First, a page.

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Currency volatility falls after US inflation fails to surprise

A flurry of action after yesterday’s release of the August consumer price report ultimately left currency and fixed-income markets largely unmoved. The dollar is flat and front-end yields are edging up. Measures of implied volatility in the equity and currency markets are plumbing seasonal lows.

Both the headline and core price indices accelerated somewhat as Saudi-led output cuts lifted oil prices and transportation services costs, but underlying inflation stayed at levels consistent with the Federal Reserve’s inflation target, keeping policy expectations essentially unchanged. The central bank is still seen staying on hold next week, tightening again in November, and beginning rate cuts by the middle of next year.

The Chinese yuan is strengthening in both onshore and offshore markets after the central bank cut reserve requirement ratios for the second time this year and told major foreign exchange institutions to avoid squaring their dollar positions. An announcement this morning from the People’s Bank of China said it would reduce the ratio of liquidity that banks are required to park at the central bank by 25 basis points, freeing up capacity for loans to the private sector and helping stabilize credit conditions in the broader economy. Earlier reports suggested that authorities had also asked banks to avoid buying dollars below critical threshold – essentially forcing them to take “naked” positions when onshore clients buy dollars – in a step that would amount to currency intervention by any conventional definition.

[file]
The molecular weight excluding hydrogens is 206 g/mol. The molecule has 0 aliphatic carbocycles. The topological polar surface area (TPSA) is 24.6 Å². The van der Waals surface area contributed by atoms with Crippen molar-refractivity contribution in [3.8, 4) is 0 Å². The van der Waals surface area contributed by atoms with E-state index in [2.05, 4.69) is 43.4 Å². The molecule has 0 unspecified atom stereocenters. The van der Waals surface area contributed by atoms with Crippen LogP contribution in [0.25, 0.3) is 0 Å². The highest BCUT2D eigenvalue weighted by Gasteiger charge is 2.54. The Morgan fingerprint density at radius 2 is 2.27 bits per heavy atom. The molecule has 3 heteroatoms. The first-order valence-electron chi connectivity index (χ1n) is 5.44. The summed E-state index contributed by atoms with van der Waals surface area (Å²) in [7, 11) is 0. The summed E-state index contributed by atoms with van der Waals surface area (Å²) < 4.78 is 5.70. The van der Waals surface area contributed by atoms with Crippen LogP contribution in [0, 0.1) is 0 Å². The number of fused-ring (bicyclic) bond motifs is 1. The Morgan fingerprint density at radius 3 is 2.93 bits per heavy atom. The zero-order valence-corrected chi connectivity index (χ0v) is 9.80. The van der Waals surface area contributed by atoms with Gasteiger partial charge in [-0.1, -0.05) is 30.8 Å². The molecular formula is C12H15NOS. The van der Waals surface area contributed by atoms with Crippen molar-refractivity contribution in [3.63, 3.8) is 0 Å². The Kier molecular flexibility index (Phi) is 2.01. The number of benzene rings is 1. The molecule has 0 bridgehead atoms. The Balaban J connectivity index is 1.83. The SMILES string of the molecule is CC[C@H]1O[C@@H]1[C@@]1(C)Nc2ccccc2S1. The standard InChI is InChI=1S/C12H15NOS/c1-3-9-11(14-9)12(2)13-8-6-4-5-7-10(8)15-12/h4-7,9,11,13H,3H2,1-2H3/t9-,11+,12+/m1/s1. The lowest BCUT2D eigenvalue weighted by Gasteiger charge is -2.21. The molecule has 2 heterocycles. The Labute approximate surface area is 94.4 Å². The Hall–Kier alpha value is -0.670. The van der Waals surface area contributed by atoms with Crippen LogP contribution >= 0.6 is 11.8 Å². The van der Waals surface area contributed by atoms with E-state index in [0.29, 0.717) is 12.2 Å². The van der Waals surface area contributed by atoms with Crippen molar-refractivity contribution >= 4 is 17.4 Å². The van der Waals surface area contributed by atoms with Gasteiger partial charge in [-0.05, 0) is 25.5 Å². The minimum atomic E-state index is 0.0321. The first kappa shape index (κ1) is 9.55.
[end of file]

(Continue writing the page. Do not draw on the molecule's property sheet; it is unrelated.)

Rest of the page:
Mexico’s peso and the Canadian dollar are inching higher in line with falling volatility and rising oil prices, but both are nearing key resistance levels – at 17 and 1.35 respectively. We suspect that both currencies have room for upside if US economic data exhibits signs of slowing momentum in the coming weeks – even as vulnerabilities to the carry trade and global financial conditions act to limit gains over the longer term.

The European Central Bank is generally expected to raise benchmark interest rates for a tenth consecutive time this morning, but the reaction in markets could be relatively modest. An autumn move has been priced into the euro for months, and Tuesday’s leak from Reuters – which said policymakers now expect inflation to remain above 3 percent through 2023 – helped anchor expectations around today’s meeting. Downside risks are growing, and most investors see this as a final move before an economic slowdown renders additional hikes too painful and unnecessary.

US retail sales are seen increasing 0.1 percent in August from the prior month, but we think a negative print is possible as the cyclical parts of the economy continue slowing. With excess savings largely gone, wage gains cooling, and credit conditions worsening, we think a decline in durable goods purchases should lead other areas of consumption into contraction – if not in this report, then in the next.

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Twists & turns

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